Peter Hall passes away, 1933.

Mr. Peter Hall left this life in the early morning this Tuesday. He was a constant help to the Aha Paeaina [Island-Wide Convention of Churches], and we bemoan his passing. Our aloha goes out to his family.

(Hoku o Hawaii, 2/14/1933, p. 4)

Ua haalele mai i keia ola honua ana o Mr. Peter Hall...

Ka Hoku o Hawaii, Buke XXVI, Helu 37, Aoao 4. Feberuari 14, 1933.

Mr. and Mrs. George Spalding have a child, 1933.

The family garden of Mr. and Mrs. George Spalding of Keaukaha bore fruit, with the arrival of a son. The health of the child is fine, and so too of the mother.

(Hoku o Hawaii, 2/14/1933, p. 3)

Ua hoohua ia maila ke kihapai ohana...

Ka Hoku o Hawaii, Buke XXVI, Helu 37, Aoao 3. Feberuari 14, 1933.

David Kane passes away, 1933.

David Kane of the Hawaiian Homestead of Keaukaha [aina hoopulaupula o Keaukaha] left this life. He was growing thinner with illness for a long time. He was a stevedore for a time before for the Matson Navigation Company.

(Hoku o Hawaii, 2/14/1933, p. 3)

Ua haalele maila o David Kane...

Ka Hoku o Hawaii, Buke XXVI, Helu 37, Aoao 3. Feberuari 14, 1933.

Vital Statistics and more, 1933.

In the same issue as yesterday’s post on the marriage of Edith Kanaele to Luke Kanakaole, there are six more articles on Marriages, Births, and Deaths along with one about a birthday celebration and one on the health of an individual.  Although the Hoku o Hawaii did not have a specific Vital Statistics column, it did print individual articles dealing with those events. If just this one issue of the newspaper held this much genealogical information, just imagine what a year holds.

See the following posts for the eight other articles from Hoku o Hawaii, 2/14/1933.

Hawaiian music and ukulele in Japan, 1933.

Returning Once Again to Hawaii Nei

A Japanese boy born here in Hawaii and who went back to Japan to enter into a College in Japan, and who is a child of Dr. Katsugoro Haida, came back to Hawaii after being away from Hawaii for 12 years.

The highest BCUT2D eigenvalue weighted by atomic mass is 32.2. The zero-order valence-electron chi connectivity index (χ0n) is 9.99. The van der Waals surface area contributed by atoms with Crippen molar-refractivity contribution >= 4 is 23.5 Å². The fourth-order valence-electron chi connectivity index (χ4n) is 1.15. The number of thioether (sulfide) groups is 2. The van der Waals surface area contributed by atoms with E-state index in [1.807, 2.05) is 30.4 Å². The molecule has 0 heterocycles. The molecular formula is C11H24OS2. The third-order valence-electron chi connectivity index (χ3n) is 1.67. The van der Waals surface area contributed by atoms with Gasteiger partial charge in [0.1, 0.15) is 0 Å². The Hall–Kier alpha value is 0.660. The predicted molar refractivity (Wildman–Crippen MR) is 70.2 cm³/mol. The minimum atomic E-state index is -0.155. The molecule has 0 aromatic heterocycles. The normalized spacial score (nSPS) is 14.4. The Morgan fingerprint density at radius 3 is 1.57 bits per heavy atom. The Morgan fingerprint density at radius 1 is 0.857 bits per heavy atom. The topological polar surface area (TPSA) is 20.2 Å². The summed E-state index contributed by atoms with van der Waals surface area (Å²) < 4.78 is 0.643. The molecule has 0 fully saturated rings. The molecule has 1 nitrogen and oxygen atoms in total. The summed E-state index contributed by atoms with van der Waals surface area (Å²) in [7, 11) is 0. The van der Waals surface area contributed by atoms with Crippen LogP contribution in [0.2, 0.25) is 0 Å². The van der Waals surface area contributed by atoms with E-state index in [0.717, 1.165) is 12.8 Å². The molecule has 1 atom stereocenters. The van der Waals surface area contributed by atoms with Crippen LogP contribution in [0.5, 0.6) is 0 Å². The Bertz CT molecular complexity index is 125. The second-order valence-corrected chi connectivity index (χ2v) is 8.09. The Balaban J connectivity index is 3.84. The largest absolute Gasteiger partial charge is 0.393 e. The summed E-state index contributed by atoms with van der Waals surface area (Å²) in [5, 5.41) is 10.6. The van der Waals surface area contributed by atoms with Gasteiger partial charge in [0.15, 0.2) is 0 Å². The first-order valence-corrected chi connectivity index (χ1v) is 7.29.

The reason for his return to Hawaii was because of his desire to learn Hawaiian Mele and to learn how to sing them.

According to him, the Japanese of the Universities are enthralled by Hawaiian songs, and so too of the Ukulele.

That boy, Yoshitaku Haida [Yoshikatsu Haida, aka Haruhiko Haida, aka Yukihiko Haida] is his name, said that when he went to Japan, he sang some Hawaiian Songs that he had memorized while in Hawaii nei; so also with the ukulele, he was quite skillful in playing it; and it became something big with the Japanese youth going to that University [Keio University].

Because this boy saw the great interest the Japanese had for Hawaiian music, he decided to return to the land of his birth and increase his knowledge in Singing Hawaiian Music, and that was the reason for his coming back.

It is just he and his younger brother [Katsuhiko Haida] who are skilled at Hawaiian songs, to raise up Hawaii, and that is why he is learning Singing until he is proficient, at which point he will return to Japan where he will become a teacher of Hawaiian mele to the Japanese in Japan, and raise up the land of my [his] birth.

Upon arriving in Honolulu, he went to the Japanese Church on Fort Street to say a prayer for his father who has passed to the other world. He may be here in Hawaii for perhaps a year before turning back for Japan, to fulfill his desire to bring fame to his birth land.

(Hoku o Hawaii, 2/14/1933, p. 3)

Huli Hoi Hou I Hawaii Nei

Ka Hoku o Hawaii, Buke XXVI, Helu 37, Aoao 3. Feberuari 14, 1933.